6 Surprising Jaw Pain Causes to Watch Out For

Updated: Apr. 15, 2021

If you wake up with a locked jaw or feel pain when you chew or yawn, read on to understand why—and how to make it stop.

side x-ray of jaw and neck
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Jaw pain causes

Jaw pain can be caused by a variety of things, from sinus pressure to cavity-related nerves to temporomandibular joint dysfunction (TMJ). “The jaw has connections that can be triggered through any mouth activity, like chewing, sucking, or brushing,” says Jake Bateman, DDS, who practices dentistry in Kingsport, TN. “Misalignment of the jaw can also contribute to significant pain,” he says.

There are many treatments that can help with jaw pain, most of them involving dental care. The first step should be to see a dentist to understand the cause, which can include tooth grinding, sinus problems, or infections, according to the American Dental Association  (ADA). These are the pain signals you should never ignore.

skeletal jaw and skull, separated.


Temporomandibular joint disorder, abbreviated as TMD (also known as TMJ), affects the joints that connect the jawbone to the skull. It is one of the common jaw pain causes that is characterized by pain and restricted movement. Its symptoms can significantly affect the quality of life. Typical symptoms include pain and tenderness in the jaw joint area, the neck, the shoulders, the face, and the ear, as well as clicking sounds. Traditional treatments for TMD include muscle relaxants, a mouth guard, and dental procedures to correct bite problems and balance biting surfaces, according to the ADA. Patients can also try home remedies, including over-the-counter medications, heat or cold packs, and relaxation therapy to manage the pain. Here are more home remedies for every ailment.

Dentist working on a patient in a dental chair
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Teeth grinding

Teeth grinding, which you can do while awake or asleep, can damage the teeth and lead to jaw pain. Stress or anxiety are a couple of common triggers for teeth grinding, according to the Mayo Clinic.  Severe cases can also cause headaches and lead to TMJ disorders, they note. Mouthguards or dental procedures to repair the damage (like a crown) may be recommended.

closeup of woman's gums
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Gum disease

Gum disease, or the infection of the tissues and bones surrounding and supporting the teeth, is caused by poor oral health habits or skipping regular dental visits, which permits the buildup of plaque; risk factors include smoking, diabetes, and certain medications, according to the National Institute of Dental and Craniofacial Research. If you experience signs of periodontal disease—including bad breath, pain when chewing, sensitive teeth, receding gums, loose teeth, tender, red, bleeding, and swollen gums, see your dentist. You can prevent gum disease by using proper oral hygiene. Here are some other reasons why your gums are bleeding.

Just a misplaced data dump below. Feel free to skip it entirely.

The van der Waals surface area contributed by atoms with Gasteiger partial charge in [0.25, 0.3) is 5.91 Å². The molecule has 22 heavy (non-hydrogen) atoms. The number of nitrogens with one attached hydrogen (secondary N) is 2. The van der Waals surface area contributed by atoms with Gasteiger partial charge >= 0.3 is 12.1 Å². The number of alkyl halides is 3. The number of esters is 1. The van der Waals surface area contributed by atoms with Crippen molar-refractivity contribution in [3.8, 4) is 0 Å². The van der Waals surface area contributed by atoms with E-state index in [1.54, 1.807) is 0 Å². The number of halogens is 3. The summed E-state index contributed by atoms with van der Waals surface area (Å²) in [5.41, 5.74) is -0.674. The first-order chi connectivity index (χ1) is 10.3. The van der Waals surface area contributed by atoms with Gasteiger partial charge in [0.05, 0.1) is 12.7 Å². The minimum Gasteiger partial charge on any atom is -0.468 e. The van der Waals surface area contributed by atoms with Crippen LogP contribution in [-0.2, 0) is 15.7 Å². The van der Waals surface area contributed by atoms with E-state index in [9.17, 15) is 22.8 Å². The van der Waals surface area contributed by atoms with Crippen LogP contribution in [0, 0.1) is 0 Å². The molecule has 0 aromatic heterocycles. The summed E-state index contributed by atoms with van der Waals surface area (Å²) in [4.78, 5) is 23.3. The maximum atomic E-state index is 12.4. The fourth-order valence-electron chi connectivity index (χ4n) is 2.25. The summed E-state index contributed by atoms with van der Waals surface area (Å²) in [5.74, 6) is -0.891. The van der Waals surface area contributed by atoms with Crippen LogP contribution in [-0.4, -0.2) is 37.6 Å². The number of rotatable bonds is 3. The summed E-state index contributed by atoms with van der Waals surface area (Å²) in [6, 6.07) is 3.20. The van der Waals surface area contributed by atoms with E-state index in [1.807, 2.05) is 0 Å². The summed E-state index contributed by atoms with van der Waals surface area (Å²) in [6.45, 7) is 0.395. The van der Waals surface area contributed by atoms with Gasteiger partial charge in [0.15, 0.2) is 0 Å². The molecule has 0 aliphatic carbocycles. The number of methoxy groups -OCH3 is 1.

Dentist examining patient's mouth with scraper and mirror

Untreated cavities

You think of cavity discomfort as being localized to the affected teeth, but they can also trigger jaw pain, says the ADA. Regular dental check-ups can help make sure cavities don’t go undetected and untreated. These are the cavity symptoms you shouldn’t ignore.

dental pliers holding an extracted molar
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Impacted wisdom teeth

Wisdom teeth, which come in between ages 17 and 25 per Mayo Clinic, can make trouble for the jaw, especially if they’re impacted. Fully or partially impacted wisdom teeth may become infected, says Mark S. Roisman, DMD, a general and cosmetic dentist in Westport, CT. They may cause acute pain and swelling in the surrounding tissues and gums. Even after extraction, it can take a while for an infection to clear up and may require antibiotics, or in severe cases, could require surgically draining the site of infection, according to Dr. Roisman. Here are some of the best foods to eat after getting your wisdom teeth removed to make it all feel better.

female doctor checking the sinuses of a female patient
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Sinus pain

Sinus infections, allergies, and colds can be jaw pain causes, notes Dr. Roisman. “Ruling out sinuses can involve anything from referring them to their physician, waiting for a cold to pass or have them take their allergy medication.” He notes that he may tell a patient to try a short-term nasal spray and if the pain clears up, it’s not a dental issue, so the patient should see his regular doctor or ENT. To take care of your oral health, check out the things your dentist needs you to do differently.